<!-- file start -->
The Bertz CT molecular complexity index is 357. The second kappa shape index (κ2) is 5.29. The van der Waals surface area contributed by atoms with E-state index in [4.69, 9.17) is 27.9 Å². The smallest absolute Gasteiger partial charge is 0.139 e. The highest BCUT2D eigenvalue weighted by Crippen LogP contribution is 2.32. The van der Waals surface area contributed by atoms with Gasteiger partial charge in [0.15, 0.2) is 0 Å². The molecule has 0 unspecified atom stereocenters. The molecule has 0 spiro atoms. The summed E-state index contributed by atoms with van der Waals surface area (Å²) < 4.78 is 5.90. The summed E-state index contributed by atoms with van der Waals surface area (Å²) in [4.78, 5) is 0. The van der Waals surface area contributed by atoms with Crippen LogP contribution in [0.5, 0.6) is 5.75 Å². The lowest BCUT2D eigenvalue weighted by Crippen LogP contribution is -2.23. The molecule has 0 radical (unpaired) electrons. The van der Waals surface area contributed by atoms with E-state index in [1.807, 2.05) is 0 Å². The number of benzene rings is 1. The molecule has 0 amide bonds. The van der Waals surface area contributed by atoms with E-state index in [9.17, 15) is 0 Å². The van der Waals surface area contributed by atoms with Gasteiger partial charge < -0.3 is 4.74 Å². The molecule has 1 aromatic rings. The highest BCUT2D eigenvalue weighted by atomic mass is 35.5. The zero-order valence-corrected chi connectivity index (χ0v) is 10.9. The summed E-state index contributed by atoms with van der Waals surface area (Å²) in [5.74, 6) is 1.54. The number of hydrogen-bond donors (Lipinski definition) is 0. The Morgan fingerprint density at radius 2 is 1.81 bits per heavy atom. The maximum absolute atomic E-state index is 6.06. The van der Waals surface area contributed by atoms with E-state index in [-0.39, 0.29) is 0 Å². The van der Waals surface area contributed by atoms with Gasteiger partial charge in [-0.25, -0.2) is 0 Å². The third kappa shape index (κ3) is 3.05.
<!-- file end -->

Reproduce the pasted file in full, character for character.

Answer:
The Bertz CT molecular complexity index is 357. The second kappa shape index (κ2) is 5.29. The van der Waals surface area contributed by atoms with E-state index in [4.69, 9.17) is 27.9 Å². The smallest absolute Gasteiger partial charge is 0.139 e. The highest BCUT2D eigenvalue weighted by Crippen LogP contribution is 2.32. The van der Waals surface area contributed by atoms with Gasteiger partial charge in [0.15, 0.2) is 0 Å². The molecule has 0 unspecified atom stereocenters. The molecule has 0 spiro atoms. The summed E-state index contributed by atoms with van der Waals surface area (Å²) < 4.78 is 5.90. The summed E-state index contributed by atoms with van der Waals surface area (Å²) in [4.78, 5) is 0. The van der Waals surface area contributed by atoms with Crippen LogP contribution in [0.5, 0.6) is 5.75 Å². The lowest BCUT2D eigenvalue weighted by Crippen LogP contribution is -2.23. The molecule has 0 radical (unpaired) electrons. The van der Waals surface area contributed by atoms with E-state index in [1.807, 2.05) is 0 Å². The number of benzene rings is 1. The molecule has 0 amide bonds. The van der Waals surface area contributed by atoms with E-state index in [9.17, 15) is 0 Å². The van der Waals surface area contributed by atoms with Gasteiger partial charge < -0.3 is 4.74 Å². The molecule has 1 aromatic rings. The highest BCUT2D eigenvalue weighted by atomic mass is 35.5. The zero-order valence-corrected chi connectivity index (χ0v) is 10.9. The summed E-state index contributed by atoms with van der Waals surface area (Å²) in [5.74, 6) is 1.54. The number of hydrogen-bond donors (Lipinski definition) is 0. The Morgan fingerprint density at radius 2 is 1.81 bits per heavy atom. The maximum absolute atomic E-state index is 6.06. The van der Waals surface area contributed by atoms with E-state index in [-0.39, 0.29) is 0 Å². The van der Waals surface area contributed by atoms with Gasteiger partial charge in [-0.25, -0.2) is 0 Å². The third kappa shape index (κ3) is 3.05.